Tennessee football legend Johnny Majors passed away early Wednesday in Knoxville. He was 85.
A 1987 inductee of the National Football Foundation and College Football Hall of Fame, John Terrill (Johnny) Majors played for the Volunteers from 1954-’56 and later served as Tennessee’s head football coach from 1977-’92.
Majors’ collegiate playing career alone places his among the pantheon of Tennessee’s all-time greats. His No. 45 was retired by his alma mater in 2012 — one of only eight to earn that distinction.
Majors’ ties to Cumberland County are strong, as he held his annual Johnny Majors Invitational golf tournament at Lake Tansi Golf Course.
“You could see how much he cared for his players, coaches and friends,” said Lake Tansi head golf professional Gavin Darbyshire. “His tournament was a nice, family-type affair. I appreciated watching it all happen, and I was very impressed with meeting coach.”
Majors’ love of the state wasn’t limited to sports.
“He had other interests besides football,” Darbyshire said. “My first year here, he took his wife to Sgt. York’s home in Pall Mall. He had a great interest in history in Tennessee.”
A native of Lynchburg and a graduate of Huntland High School, Majors finished his Tennessee playing career with 1,622 rushing yards and 15 touchdowns on 387 carries while also completing 54.1 percent of his passes (80 for 148) for 1,135 yards and 11 scores. He rushed for 549 yards and seven touchdowns on 108 carries in 1956.
Tennessee was 20-10-1 during his time as a Vol. Majors returned 36 punts for a 12.2-yard average and one touchdown in his career along with 15 kickoff returns for a 22.9-yard average. Majors also intercepted two passes at Tennessee and punted 83 times for a 39.1-yard average.
He earned both SEC Player of the Year honors and an All-SEC selection at tailback twice, in 1955 and 1956. A unanimous All-American under coach Bowden Wyatt in 1956, he finished second in the Heisman Trophy balloting after leading the Vols to a 10-1 record, an appearance in the Sugar Bowl and a final national ranking of No. 2.
Majors was named to the Quarter-Century All-SEC team (1950-74) at running back.
When his Tennessee playing career ended, he ranked in the SEC’s all-time top 10 in total offense (2,757) and rushing (1,622) and was the league’s single-season record holder for completion percentage (61.0 percent in 1956).
The 1957 UT College of Education graduate was selected as Tennessee’s SEC Football Legend in 2002.
“I didn’t know I was a legend,” Majors said at that time. “Whatever my biography may say is good, I know why it happened … I had great support from home, unconditional love from my parents, my siblings, my wife, Mary Lynn, and children.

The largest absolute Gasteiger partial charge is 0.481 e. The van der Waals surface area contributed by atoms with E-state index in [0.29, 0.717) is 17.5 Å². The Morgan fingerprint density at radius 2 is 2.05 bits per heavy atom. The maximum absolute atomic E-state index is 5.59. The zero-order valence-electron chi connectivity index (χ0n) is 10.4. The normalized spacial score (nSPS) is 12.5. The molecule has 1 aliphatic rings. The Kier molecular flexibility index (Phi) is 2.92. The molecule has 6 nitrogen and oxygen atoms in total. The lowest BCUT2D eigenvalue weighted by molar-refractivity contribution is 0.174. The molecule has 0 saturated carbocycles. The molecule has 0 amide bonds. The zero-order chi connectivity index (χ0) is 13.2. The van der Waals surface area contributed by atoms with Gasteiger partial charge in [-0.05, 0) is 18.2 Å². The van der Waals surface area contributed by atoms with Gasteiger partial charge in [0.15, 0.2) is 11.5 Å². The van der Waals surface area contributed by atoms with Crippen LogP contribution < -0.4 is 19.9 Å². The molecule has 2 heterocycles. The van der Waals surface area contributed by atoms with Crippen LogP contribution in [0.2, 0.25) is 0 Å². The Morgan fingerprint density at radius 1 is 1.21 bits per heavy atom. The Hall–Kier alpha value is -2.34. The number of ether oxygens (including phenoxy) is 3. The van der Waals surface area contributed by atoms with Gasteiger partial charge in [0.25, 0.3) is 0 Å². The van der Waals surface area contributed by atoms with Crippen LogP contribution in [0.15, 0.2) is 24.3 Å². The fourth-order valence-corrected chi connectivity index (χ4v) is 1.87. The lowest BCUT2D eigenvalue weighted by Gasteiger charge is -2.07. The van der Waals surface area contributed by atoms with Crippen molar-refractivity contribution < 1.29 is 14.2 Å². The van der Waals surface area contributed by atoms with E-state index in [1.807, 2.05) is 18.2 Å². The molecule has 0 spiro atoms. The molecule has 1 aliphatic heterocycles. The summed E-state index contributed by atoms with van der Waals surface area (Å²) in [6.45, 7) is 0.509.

“I had exceptional coaching as a player from my father, Shirley Majors, and from Harvey Robinson and Bowden Wyatt, and their staffs. No man could have had a better mother than I did in Elizabeth Majors.
“I had special teammates who were helpful in me being as effective as I might have been. I had no excuses to fail based on the people I just mentioned whatever favorable accomplishments there might have been. I’m not the one to judge that.”
Majors was an assistant coach at Tennessee and Mississippi State before beginning a head coaching career that saw him rebuild programs at Iowa State, Pittsburgh, Tennessee and back to Pittsburgh. He won a national championship at Pitt in 1976. Majors finished with a record of 185-137-10 in 29 seasons of coaching.
Twenty-one years after his playing days were over, Majors came marching home to rebuild Tennessee’s football fortunes, much the way he did at Iowa State and Pittsburgh, and the results indicated that the coaches’ son from Huntland (Franklin County) had not lost his touch. He was 116-62-6 as head coach at Tennessee, with three conference championships (1985, 1989 and 1990) and 12 bowl appearances. He produced 15 All-America selections.
His 1991 Tennessee team came back from what appeared to be certain defeat in 1991 at Notre Dame, rallying from a 31-7 halftime deficit to take a 35-34 decision. His 1985 team defeated Miami in the Sugar Bowl, 35-7, a game Vol fans remember fondly to this day.
“I can safely say that playing for Johnny Majors was one of the greatest experiences of my life,” VFL and NFL television analyst Charles Davis, a member of UT’s 1985 team, said. “I have literally thought about him in some form or fashion every single day of my life since the first day I got to Tennessee. You’ll never be able to say the word ‘Tennessee’ without the name ‘Majors’ coming up very quickly in your mind. He is Tennessee and Tennessee is him.”
Tennessee Director of Athletics Phillip Fulmer was an assistant coach on Majors’ UT staff from 1980-92.
“It’s a sad day,” Fulmer said. “He gave many of us coaches our start in big-time college football. He mentored us, pushed us and allowed us to be part of the proud resurgence of Tennessee football. He touched and changed many lives for the good, and our thoughts are with his family, former players and great fans who are remembering him today.”
Majors’ list of honors is extensive and includes the Walter Camp Coach of the Year Award, the AFCA Coach of the Year Award, the Sporting News College Football Coach of the Year Award and an SEC Coach of the Year Award. In addition to legendary UT gridiron stars such as Reggie White, Willie Gault, Harry Galbreath and Dale Carter, he also coached Hall of Famer Tony Dorsett, who won the Heisman Trophy in 1976 as he and Majors guided Pitt to the national championship.
Majors’ tie to Cumberland County is a key piece to the area’s relationship with the university.
“There’s been a long connection with Lake Tansi Village and Tennessee,” Darbyshire added. “It is so nice to be a part of the Tennessee family, even though we’re a little spaced apart from Knoxville.”